Charlie Chan Omnibus , by Earl Derr Biggers, Wordsworth Editions 2008, 641pp.
The Omnibus edition (more easily bought on Amazon UK) contains The House Without a Key, The Chinese Parrot, and Behind that Curtain.
I just read a NYer article about Charlie Chan, on the occasion of a new book about him , so I bought a fat volume to see for myself. I love that other Chinese detective, Judge Dee, after all.
I really enjoyed The House Without a Key. The worry about the Chan stories is that there will be cringeworthy racism, but there isn't, really. Yes the attitudes are from nearly 100 years ago, but some of that is refreshing, like everyone being polite. Biggers has some progressive heroines, who are not stay-at-homes. In fact, the structure of the stories is usually a Wodehousian chap with a love interest, both caught in a mystery, which Mr Chan comes along to help solve.
The first book was the best -- the latter two being a bit on the Agatha Christie side (at least the mysteries are "fair"). I wondered why I have not lived in Hawaii! Although, some characters say it wasn't like the glory days in the late 1800s -- what must it be like now? Reading this put me in mind of the gentility my grand-parents' generation: pearls, cardigans, symphonies, sailing. There is a lot of banter about stuffy old Boston vs. dynamic young San Francisco.
He put into Chan's hand a time-yellowed page, obviously from Dan Winterslip's guest book. John Quincy and Chan bent over it together. The inscription was written in an old-fashioned hand, and the ink was fading fast. It ran:
'In Hawaii all things are perfect, none more so than the hospitality I have enjoyed in this house -- Joseph E. Gleason, 124 Little Bourke Street, Melbourne, Victoria.'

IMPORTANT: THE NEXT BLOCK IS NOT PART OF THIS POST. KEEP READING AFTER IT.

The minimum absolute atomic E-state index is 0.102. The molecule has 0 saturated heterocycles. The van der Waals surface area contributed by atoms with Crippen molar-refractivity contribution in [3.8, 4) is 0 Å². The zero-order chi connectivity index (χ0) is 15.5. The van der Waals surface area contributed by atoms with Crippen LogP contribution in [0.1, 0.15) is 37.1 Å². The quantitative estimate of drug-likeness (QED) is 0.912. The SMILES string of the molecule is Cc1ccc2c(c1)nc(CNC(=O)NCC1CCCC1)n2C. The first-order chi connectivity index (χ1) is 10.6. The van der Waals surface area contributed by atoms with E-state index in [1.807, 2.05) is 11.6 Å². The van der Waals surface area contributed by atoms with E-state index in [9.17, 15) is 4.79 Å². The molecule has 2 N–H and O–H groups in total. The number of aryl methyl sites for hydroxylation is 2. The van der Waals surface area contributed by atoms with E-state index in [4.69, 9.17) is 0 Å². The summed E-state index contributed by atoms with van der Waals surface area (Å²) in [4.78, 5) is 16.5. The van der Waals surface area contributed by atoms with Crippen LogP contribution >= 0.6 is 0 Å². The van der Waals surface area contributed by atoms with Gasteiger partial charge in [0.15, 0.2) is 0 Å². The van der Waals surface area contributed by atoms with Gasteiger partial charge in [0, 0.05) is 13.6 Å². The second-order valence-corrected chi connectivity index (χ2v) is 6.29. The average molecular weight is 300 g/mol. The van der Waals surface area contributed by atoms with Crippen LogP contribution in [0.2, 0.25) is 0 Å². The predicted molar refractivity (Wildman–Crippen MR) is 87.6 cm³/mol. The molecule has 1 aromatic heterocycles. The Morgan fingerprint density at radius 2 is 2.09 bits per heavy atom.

John Quincy turned away, shocked. No wonder that page had been ripped out! Evidently Mr Gleason had not enjoyed the privilege of studying A. S. Hill's book on the principles of rhetoric. How could one thing be more perfect than another?
People are at pains to point out that the prototype for Charlie Chan was Chang Apana. Thank goodness for Wiki -- it was bugging me that "Apana" is not a Chinese name. Wiki explains that it is a Hawaiianisation of "Ah Ping".
Kevin wrote: Just picked up The House Without a Key--now on Kindle. Looking forward to it. My brother-in-law grew up in Honolulu. Said it was awful--literally no place to go. Probably would be better as an adult, but I imagine living there to be a lot like, say, Scottsdale. I still haven't visited; my 48 states exclude it and Alaska.
And then: Loved it. I've often wished I had lived in the 1920s (in the right class, of course). That's one of the reasons I loved my house in New York so much. Remember the chauffeur's apartment above the garage and the separate servants' yard? Guess I wouldn't like prohibition much, but the politeness and the much larger world are appealing.
Pablo wrote: I was in Hawaii when I read the attached and ordered The House Without a Key immediately. We're currently building a house there with ample lanai space, and I worried from time to time about how often we would use that vs. the enclosed areas; having just finished the book, my doubts have been assuaged.